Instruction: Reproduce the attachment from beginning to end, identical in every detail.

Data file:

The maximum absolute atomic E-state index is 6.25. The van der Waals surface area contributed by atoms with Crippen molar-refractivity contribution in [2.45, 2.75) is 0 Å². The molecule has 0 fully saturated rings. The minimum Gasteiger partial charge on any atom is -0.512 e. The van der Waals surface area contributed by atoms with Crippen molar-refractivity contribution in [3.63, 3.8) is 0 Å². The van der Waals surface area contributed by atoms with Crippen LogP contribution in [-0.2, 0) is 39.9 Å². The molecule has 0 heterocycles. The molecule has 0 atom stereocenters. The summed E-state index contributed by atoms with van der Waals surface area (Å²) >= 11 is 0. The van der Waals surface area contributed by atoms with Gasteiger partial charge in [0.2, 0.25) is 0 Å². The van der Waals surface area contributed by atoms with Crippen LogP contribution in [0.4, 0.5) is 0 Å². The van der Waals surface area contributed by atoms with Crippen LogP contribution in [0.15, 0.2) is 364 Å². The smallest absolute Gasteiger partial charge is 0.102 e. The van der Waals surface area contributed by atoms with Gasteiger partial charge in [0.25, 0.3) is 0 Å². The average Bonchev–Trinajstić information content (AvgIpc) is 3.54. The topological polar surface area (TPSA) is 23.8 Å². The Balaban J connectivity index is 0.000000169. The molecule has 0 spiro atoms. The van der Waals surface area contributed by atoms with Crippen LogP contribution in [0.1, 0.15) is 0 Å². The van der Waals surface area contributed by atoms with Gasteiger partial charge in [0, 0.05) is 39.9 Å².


The maximum absolute atomic E-state index is 6.25. The van der Waals surface area contributed by atoms with Crippen molar-refractivity contribution in [2.45, 2.75) is 0 Å². The molecule has 0 fully saturated rings. The minimum Gasteiger partial charge on any atom is -0.512 e. The van der Waals surface area contributed by atoms with Crippen molar-refractivity contribution in [3.63, 3.8) is 0 Å². The van der Waals surface area contributed by atoms with Crippen LogP contribution in [-0.2, 0) is 39.9 Å². The molecule has 0 heterocycles. The molecule has 0 atom stereocenters. The summed E-state index contributed by atoms with van der Waals surface area (Å²) >= 11 is 0. The van der Waals surface area contributed by atoms with Gasteiger partial charge in [0.2, 0.25) is 0 Å². The van der Waals surface area contributed by atoms with Crippen LogP contribution in [0.4, 0.5) is 0 Å². The van der Waals surface area contributed by atoms with Crippen LogP contribution in [0.15, 0.2) is 364 Å². The smallest absolute Gasteiger partial charge is 0.102 e. The van der Waals surface area contributed by atoms with Gasteiger partial charge in [0.25, 0.3) is 0 Å². The average Bonchev–Trinajstić information content (AvgIpc) is 3.54. The topological polar surface area (TPSA) is 23.8 Å². The Balaban J connectivity index is 0.000000169. The molecule has 0 spiro atoms. The van der Waals surface area contributed by atoms with Crippen LogP contribution in [0.1, 0.15) is 0 Å². The van der Waals surface area contributed by atoms with Gasteiger partial charge in [0, 0.05) is 39.9 Å².